The Gülenist Terror Group (FETÖ), which is responsible for the death of some 250 people in the bloody July 15, 2016 coup attempt in Turkey, runs an overwhelming network of schools, foundations and charity institutions all over the world. Having sowed the seeds of its broad organization through the globe decades ago, the terrorist groups finds itself well-connected in different parts of the world. That being said, the resolute battle of the Turkish government against each and every element of the secret cult wherever its militants might be poses a serious challenge to the perilous goals of the group.In fact, apart from the intense counterterrorism efforts against FETÖ at home, Turkish security and intelligence actors exert every effort to bring those affiliated with the cult to justice. Turkey monitors the activities of Gülenists in 160 countries. Through a focused inquiry in cooperation with intelligence services, the Foreign Ministry found 4,600 suspected members of the group in 110 countries, and until now more than 80 coup plotters have been brought back from 18 countries in a global manhunt.
Kosovo was among the countries in which a joint operation was conducted by the Turkish intelligence service together with the authorities of the respective country, extraditing six Gülenist executives in March, lowering the terrorist group's capabilities in the Balkan region. This was followed by three high-ranking FETÖ members with outstanding arrest warrants brought to Turkey from Gabon in April.
Turkey's successful overseas operations bore two more fruits last month as two high-ranking Gülenists were brought to the country from Azerbaijan and Ukraine. While the number of Gülenists brought to Turkey stands at 80 for the time being, Azerbaijani Envoy to Ankara Khazar Ibrahim told Daily Sabah recently that there were many more actions taken against the cult without the public knowing.
In addition to the overseas operations of the Turkish intelligence services in the hunt of Gülenists, other Turkish institutions are working around the clock to shut down FETÖ-affiliated schools. Currently, the Maarif Foundation, which is responsible for Turkey's education activities abroad, as well as the Education Ministry and the Foreign Ministry are working to take control of FETÖ-linked schools in African countries and elsewhere.
Ambassador Hasan Yavuz, vice president of the Turkish Maarif Foundation, told Daily Sabah that the fight has been intense and it will continue this way. "We have been fighting in Africa for over a year and steadily continuing the battle against FETÖ and its structure. FETÖ has used methods of lying and getting the global actors behind itself, and has established dangerous companies. And it made black propaganda against Turkey and the schools that we took over," he said.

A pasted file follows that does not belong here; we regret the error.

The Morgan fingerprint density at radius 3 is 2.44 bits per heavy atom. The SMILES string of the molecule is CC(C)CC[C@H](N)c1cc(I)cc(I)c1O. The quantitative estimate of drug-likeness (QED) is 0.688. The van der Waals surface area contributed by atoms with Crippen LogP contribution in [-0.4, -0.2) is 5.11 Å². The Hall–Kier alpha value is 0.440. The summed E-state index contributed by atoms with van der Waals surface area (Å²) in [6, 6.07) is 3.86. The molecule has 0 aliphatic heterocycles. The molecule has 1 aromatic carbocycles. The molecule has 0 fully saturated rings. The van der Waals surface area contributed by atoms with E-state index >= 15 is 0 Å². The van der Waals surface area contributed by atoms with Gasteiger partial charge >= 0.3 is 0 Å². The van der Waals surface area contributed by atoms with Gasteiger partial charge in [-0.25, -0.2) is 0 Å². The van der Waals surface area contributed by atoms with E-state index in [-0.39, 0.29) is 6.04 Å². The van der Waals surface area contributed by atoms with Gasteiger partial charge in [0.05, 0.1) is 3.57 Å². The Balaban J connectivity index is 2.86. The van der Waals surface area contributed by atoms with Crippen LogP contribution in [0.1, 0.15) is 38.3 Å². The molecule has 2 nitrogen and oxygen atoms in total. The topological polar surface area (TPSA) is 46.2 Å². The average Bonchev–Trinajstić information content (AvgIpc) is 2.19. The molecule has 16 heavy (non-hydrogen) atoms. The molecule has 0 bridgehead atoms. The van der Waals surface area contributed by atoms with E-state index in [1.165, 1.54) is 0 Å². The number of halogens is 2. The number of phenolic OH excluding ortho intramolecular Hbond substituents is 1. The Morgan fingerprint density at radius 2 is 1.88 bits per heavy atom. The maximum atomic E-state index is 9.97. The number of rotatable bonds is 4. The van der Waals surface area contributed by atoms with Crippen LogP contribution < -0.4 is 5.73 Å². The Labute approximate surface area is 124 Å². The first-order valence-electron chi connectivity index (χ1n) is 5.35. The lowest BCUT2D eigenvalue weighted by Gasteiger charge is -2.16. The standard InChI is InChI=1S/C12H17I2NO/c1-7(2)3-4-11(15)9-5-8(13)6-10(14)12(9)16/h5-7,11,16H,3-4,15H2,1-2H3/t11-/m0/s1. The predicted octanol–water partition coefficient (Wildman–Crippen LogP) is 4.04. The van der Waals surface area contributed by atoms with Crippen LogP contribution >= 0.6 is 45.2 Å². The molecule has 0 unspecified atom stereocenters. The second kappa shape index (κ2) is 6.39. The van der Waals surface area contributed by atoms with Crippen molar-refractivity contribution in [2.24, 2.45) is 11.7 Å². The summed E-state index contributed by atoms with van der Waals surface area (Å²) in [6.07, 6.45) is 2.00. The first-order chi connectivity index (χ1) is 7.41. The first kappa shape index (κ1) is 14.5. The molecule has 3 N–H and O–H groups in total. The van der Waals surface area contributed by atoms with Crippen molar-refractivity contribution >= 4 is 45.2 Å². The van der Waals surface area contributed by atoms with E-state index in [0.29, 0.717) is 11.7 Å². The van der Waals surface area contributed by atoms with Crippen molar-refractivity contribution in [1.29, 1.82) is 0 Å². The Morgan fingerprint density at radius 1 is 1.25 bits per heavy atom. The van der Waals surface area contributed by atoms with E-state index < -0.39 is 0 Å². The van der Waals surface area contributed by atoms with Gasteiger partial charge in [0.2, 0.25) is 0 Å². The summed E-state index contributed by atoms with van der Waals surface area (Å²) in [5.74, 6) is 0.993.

Since its establishment, the foundation has made official contacts with 90 countries, appointed directors to 40 countries so far and currently runs more than 120 schools. Some 12 countries, including Niger, Chad, Somalia, Democratic Republic of Congo and Sudan, have handed over FETÖ-controlled schools, with more than 13,000 students, to the Maarif Foundation.
President Recep Tayyip Erdoğan, who, from the very first day, has asserted that he would fight to see the end of the bloody terrorist group, is adamant to drain the swamp. "We continue our struggle against FETÖ. We cannot overlook FETÖ's abuse of the legal system of South Africa. This organization is a dirty, treacherous structure that injects its poison. We will fight together against FETÖ in South Africa we will continue to support African countries until the last FETÖ member is caught," he said recently in South Africa, where the cult is dominant.
Ambassador Yavuz stressed that thousands of students have graduated from Maarif Schools in different countries and they are being prepared for a university education in Turkey. The vice president of the Maarif Foundation asserted that the fight against FETÖ and its affiliated schools and institutions in Africa will not allow any let up.
"We will continue to take over the remaining schools in countries decisively after the aid al-Adha. Recently in the democratic republic of Congo, despite the resistance of the FETÖ, we entered schools with the security forces and the elements of terror were cleaned. The flags of the two countries were raised, and now the schools will rapidly be handed over. We will quickly provide equipment, materials to meet the needs of the students," he said, adding that the school would be opened in September.
The ambassador noted that authorities and people across Africa have been very helpful and they have been supporting Turkey's fight against terrorism, including FETÖ-affiliated schools and institutions.
South Africa and Zambia are expected to be the next countries that collaborate with Turkey and the Maarif Foundation in the fight against FETÖ and their activities in the continent. In total, some 80 percent of Maarif's 13,000 students are from Africa.That being said, the efforts of the Maarif Foundation is not only limited to Africa. The Maarif Foundation has opened schools in many locations such as Gambia, Sierra Leone, Djibouti, Sao Tome, the U.S., Kosovo, Afghanistan, Georgia, Bosnia-Herzegovina, Tanzania, Macedonia and northern Iraq. These schools currently offer education to 1,800 students.